To protect themselves from the dishonest and the disloyal, the American people have created a federal law-enforcement complex that has grown beyond precise measurements. Former Attorney General William Saxbe has estimated that it costs the taxpayers $12 billion a year.

But the ugly truth is that the federal government is losing the war against organized crime.

By all accounts, organized crime not only is flourishing but, moreover, is extending its tentacles from the underworld into legitimate commerce. The mob controls most of the rackets from gambling to drug smuggling, then uses the illegal profits to purchase banks, insurance companies and other businesses.

This situation does not reflect favorably on the law-enforcement complex. The federal agents, however, show little embarrassment over their failure to curtail the mob.

The more menacing organized crime becomes, the more money they require to fight it. So at appropriations time, they point to the growing problem not as evidence of their incompetence but as justification for bigger budgets.

Yet the federal bureaucracy, as the troubled Saxbe pointed out, is already crawling with investigators. They do not, however, seem to be investigating the right people. The lords of the underworld are doing a thriving business in drugs, pornography, gambling and other illegal enterprises, with little interference.

This raises some obvious questions: Where are those hordes of government gumshoes? Why can't they get results?

They are engaged largely, Saxbe told us, "taking in each other's wash." That is, they exchange confidences, they read one another's reports. The same information is kept in constant circulation. They also keep an eye on the headlines. Once a person is implicated in a public scandal, investigators from a dozen federal agencies pounce upon him like a wolf pack.

The federal pack is also inclined to pursue the easy cases and resist the difficult investigations. While Lyndon Johnson was in the White House, for example, he noted that drug addiction was foremost among the causes of the soaring crime rate; men enslaved by drugs use the gun, knife and yoke to get the money to finance their habits. Johnson thought that since the FBI had more manpower than any other enforcement agency, it should be enlisted in the fight against drug abuse. He discussed his idea with J. Edgar Hoover.

But the late FBI director - too formidable a public figure even for Presidents to challenge - had no intention of risking his reputation in so uncertain an imbroglio as the war against drugs. He politely declined the opportunity and continued to engage his agents in more statistically satisfying pursuits, such as tracing stolen automobiles.

This attitude leaves most federal investigators with a lot of time on their hands. But if they are to avoid the hard-to-crack organized-crime cases and still earn their salaries, they must investigate someone. This could be almost anyone who deals with the government or makes out a tax return.

Thus the power of investigation, which is supposed to be used for the good of the citizens, is often used against the citizens. The contractor who won't accept the government terms, the taxpayer who contests a ruling, the individual who trips over an unnoticed regulation may find himself hounded by gumshoes.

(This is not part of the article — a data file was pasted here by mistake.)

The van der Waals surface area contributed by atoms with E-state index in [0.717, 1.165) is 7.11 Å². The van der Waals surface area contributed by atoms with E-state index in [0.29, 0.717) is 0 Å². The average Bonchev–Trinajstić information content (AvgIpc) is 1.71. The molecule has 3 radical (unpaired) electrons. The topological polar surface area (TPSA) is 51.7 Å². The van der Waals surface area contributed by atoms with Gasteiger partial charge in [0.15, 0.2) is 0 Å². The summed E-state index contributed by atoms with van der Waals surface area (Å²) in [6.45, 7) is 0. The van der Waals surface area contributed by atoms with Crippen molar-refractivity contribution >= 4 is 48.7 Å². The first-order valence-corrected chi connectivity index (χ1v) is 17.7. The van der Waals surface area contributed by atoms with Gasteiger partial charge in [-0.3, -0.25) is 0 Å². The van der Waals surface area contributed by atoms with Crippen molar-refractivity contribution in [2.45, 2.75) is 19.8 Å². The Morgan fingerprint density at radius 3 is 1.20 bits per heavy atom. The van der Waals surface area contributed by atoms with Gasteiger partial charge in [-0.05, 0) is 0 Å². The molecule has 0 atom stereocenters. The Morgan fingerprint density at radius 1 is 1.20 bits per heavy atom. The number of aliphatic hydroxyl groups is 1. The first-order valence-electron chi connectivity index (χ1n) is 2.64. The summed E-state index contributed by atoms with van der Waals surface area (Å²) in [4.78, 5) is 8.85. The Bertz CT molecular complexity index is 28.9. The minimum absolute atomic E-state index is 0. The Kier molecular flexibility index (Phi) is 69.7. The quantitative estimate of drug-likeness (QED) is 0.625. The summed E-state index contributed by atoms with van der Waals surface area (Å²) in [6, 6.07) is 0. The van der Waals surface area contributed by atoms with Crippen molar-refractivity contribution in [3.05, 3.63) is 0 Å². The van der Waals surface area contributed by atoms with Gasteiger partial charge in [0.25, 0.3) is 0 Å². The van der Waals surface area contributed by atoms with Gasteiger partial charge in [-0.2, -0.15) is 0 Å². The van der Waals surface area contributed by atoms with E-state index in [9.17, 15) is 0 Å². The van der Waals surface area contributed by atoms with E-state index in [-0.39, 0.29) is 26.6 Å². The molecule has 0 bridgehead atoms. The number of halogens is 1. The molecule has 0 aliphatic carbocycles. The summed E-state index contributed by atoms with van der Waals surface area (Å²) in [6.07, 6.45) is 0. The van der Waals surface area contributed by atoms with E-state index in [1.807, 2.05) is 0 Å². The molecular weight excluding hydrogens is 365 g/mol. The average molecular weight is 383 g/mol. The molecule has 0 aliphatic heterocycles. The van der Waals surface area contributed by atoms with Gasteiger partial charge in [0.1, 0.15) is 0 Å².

Although most federal agents try to be fair and most agencies don't condone coercive investigations, the bureaucratic system tends to uphold the abusive. They usually are able to summon the massive weight of the U.S. government behind their actions. Most agency heads, unfamiliar with the details of a case, are inclined to accept the judgment of their subordinates. Investigators are held sacrosanct in many federal bureaus. Once they start blood-hounding a case, only the boldest official would dare to intervene.

"It isn't safe to stick your nose into an investigation," an official has admitted to us. "What if the guy turns out to be guilty? The next thing you know, the inspectors will be trying to link you to the case."

The federal government's 2.8 million employees, more than others, feel the breath of the investigator on the necks. They have been subjected to psychological tests, psychiatric interviews, lie detectors, loyalty oaths, background investigations, financial disclosure forms, and a host of regulations for speaking, writing and even thinking.

The scrutiny that is applied to federal employees, moreover, is increasingly brought to bear upon private citizens. A government agency is incapable of dealing with a member of the public, it seems, without demanding his complete life history.

The crime lords, meanwhile, are getting away with every crime in the books, including murder. The Justice Department has put together the story of muscle and murder from the reports of 24 federal enforcement agencies. It adds up to a picture of underworld savagery that makes the bloodies TV chiller seem mild.

In these mob slayings, arrests are rare, convictions are even rarer. Yet the truth is that most of the murderers are known. A federal agent has told us that he knows one man, still walking free, who has been responsible for 32 "hits." The agent has heard of other hit men, longer in the trade of death, who have notched up as many as 50 murders.

"These men kill," he said, "as casually as you would swat a fly."

Yet thousands of federal investigators are too busy snooping into the trivial affairs of their fellow citizens to do anything about it.